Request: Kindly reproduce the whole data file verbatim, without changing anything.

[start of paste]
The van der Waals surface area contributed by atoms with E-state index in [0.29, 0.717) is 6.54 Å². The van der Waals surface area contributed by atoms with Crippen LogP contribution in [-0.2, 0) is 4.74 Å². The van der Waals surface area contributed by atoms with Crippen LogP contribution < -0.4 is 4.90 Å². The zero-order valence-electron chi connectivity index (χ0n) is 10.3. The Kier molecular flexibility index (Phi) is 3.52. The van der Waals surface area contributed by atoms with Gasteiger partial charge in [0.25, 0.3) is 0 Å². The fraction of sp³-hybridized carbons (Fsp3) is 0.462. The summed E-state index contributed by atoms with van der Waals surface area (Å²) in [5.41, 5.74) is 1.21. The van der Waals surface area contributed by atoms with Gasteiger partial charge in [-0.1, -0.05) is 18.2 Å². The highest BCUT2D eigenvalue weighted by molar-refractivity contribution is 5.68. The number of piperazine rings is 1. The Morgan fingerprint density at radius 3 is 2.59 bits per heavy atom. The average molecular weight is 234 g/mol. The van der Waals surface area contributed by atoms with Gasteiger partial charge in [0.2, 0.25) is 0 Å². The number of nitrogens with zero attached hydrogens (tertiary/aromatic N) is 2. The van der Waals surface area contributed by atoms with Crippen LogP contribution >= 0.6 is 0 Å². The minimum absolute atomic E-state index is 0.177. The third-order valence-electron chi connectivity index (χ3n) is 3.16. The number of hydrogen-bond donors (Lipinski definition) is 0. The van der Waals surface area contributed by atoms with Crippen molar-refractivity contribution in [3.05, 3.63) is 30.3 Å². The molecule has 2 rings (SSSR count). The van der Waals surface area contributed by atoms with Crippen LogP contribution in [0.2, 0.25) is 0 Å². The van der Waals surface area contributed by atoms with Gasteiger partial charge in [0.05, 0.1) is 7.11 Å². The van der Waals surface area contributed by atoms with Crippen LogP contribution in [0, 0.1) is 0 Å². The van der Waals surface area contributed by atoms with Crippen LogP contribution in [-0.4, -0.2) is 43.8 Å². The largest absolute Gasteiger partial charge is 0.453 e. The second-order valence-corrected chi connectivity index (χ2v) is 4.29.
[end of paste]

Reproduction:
The van der Waals surface area contributed by atoms with E-state index in [0.29, 0.717) is 6.54 Å². The van der Waals surface area contributed by atoms with Crippen LogP contribution in [-0.2, 0) is 4.74 Å². The van der Waals surface area contributed by atoms with Crippen LogP contribution < -0.4 is 4.90 Å². The zero-order valence-electron chi connectivity index (χ0n) is 10.3. The Kier molecular flexibility index (Phi) is 3.52. The van der Waals surface area contributed by atoms with Gasteiger partial charge in [0.25, 0.3) is 0 Å². The fraction of sp³-hybridized carbons (Fsp3) is 0.462. The summed E-state index contributed by atoms with van der Waals surface area (Å²) in [5.41, 5.74) is 1.21. The van der Waals surface area contributed by atoms with Gasteiger partial charge in [-0.1, -0.05) is 18.2 Å². The highest BCUT2D eigenvalue weighted by molar-refractivity contribution is 5.68. The number of piperazine rings is 1. The Morgan fingerprint density at radius 3 is 2.59 bits per heavy atom. The average molecular weight is 234 g/mol. The van der Waals surface area contributed by atoms with Gasteiger partial charge in [0.2, 0.25) is 0 Å². The number of nitrogens with zero attached hydrogens (tertiary/aromatic N) is 2. The van der Waals surface area contributed by atoms with Crippen LogP contribution >= 0.6 is 0 Å². The minimum absolute atomic E-state index is 0.177. The third-order valence-electron chi connectivity index (χ3n) is 3.16. The number of hydrogen-bond donors (Lipinski definition) is 0. The van der Waals surface area contributed by atoms with Crippen molar-refractivity contribution in [3.05, 3.63) is 30.3 Å². The molecule has 2 rings (SSSR count). The van der Waals surface area contributed by atoms with Crippen LogP contribution in [0.2, 0.25) is 0 Å². The van der Waals surface area contributed by atoms with Gasteiger partial charge in [0.05, 0.1) is 7.11 Å². The van der Waals surface area contributed by atoms with Crippen LogP contribution in [0, 0.1) is 0 Å². The van der Waals surface area contributed by atoms with Crippen LogP contribution in [-0.4, -0.2) is 43.8 Å². The largest absolute Gasteiger partial charge is 0.453 e. The second-order valence-corrected chi connectivity index (χ2v) is 4.29.